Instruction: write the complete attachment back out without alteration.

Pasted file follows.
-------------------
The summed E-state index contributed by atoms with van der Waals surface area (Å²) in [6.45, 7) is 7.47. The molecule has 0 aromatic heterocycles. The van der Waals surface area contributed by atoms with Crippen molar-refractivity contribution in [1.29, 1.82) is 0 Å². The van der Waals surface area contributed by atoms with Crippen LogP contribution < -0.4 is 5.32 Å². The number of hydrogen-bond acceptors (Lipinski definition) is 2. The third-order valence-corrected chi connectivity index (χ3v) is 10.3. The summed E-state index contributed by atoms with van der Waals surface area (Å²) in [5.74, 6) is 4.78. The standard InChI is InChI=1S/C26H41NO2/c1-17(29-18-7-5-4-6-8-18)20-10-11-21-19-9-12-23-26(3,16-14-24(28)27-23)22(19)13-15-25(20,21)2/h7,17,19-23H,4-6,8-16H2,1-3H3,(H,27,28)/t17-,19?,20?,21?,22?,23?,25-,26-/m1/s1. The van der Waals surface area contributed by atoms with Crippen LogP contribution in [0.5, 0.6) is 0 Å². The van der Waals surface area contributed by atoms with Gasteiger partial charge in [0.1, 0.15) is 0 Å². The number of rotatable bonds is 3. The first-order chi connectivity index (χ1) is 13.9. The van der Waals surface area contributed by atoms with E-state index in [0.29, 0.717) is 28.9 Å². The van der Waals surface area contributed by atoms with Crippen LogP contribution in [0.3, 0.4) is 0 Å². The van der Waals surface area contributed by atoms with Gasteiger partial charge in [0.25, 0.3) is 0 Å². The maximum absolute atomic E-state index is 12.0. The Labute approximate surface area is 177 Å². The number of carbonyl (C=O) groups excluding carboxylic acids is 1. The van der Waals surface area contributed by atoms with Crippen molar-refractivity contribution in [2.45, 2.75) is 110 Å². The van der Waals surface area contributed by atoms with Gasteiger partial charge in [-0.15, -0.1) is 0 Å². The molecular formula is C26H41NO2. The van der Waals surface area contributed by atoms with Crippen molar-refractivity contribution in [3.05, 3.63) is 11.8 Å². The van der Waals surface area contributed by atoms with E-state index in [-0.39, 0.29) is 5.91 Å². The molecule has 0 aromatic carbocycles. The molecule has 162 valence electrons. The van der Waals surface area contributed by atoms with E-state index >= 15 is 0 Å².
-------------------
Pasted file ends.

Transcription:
The summed E-state index contributed by atoms with van der Waals surface area (Å²) in [6.45, 7) is 7.47. The molecule has 0 aromatic heterocycles. The van der Waals surface area contributed by atoms with Crippen molar-refractivity contribution in [1.29, 1.82) is 0 Å². The van der Waals surface area contributed by atoms with Crippen LogP contribution < -0.4 is 5.32 Å². The number of hydrogen-bond acceptors (Lipinski definition) is 2. The third-order valence-corrected chi connectivity index (χ3v) is 10.3. The summed E-state index contributed by atoms with van der Waals surface area (Å²) in [5.74, 6) is 4.78. The standard InChI is InChI=1S/C26H41NO2/c1-17(29-18-7-5-4-6-8-18)20-10-11-21-19-9-12-23-26(3,16-14-24(28)27-23)22(19)13-15-25(20,21)2/h7,17,19-23H,4-6,8-16H2,1-3H3,(H,27,28)/t17-,19?,20?,21?,22?,23?,25-,26-/m1/s1. The van der Waals surface area contributed by atoms with Crippen LogP contribution in [0.5, 0.6) is 0 Å². The van der Waals surface area contributed by atoms with Gasteiger partial charge in [0.1, 0.15) is 0 Å². The number of rotatable bonds is 3. The first-order chi connectivity index (χ1) is 13.9. The van der Waals surface area contributed by atoms with E-state index in [0.29, 0.717) is 28.9 Å². The van der Waals surface area contributed by atoms with Crippen LogP contribution in [0.3, 0.4) is 0 Å². The van der Waals surface area contributed by atoms with Gasteiger partial charge in [0.25, 0.3) is 0 Å². The maximum absolute atomic E-state index is 12.0. The Labute approximate surface area is 177 Å². The number of carbonyl (C=O) groups excluding carboxylic acids is 1. The van der Waals surface area contributed by atoms with Crippen molar-refractivity contribution in [2.45, 2.75) is 110 Å². The van der Waals surface area contributed by atoms with Gasteiger partial charge in [-0.15, -0.1) is 0 Å². The molecular formula is C26H41NO2. The van der Waals surface area contributed by atoms with Crippen molar-refractivity contribution in [3.05, 3.63) is 11.8 Å². The van der Waals surface area contributed by atoms with E-state index in [-0.39, 0.29) is 5.91 Å². The molecule has 0 aromatic carbocycles. The molecule has 162 valence electrons. The van der Waals surface area contributed by atoms with E-state index >= 15 is 0 Å².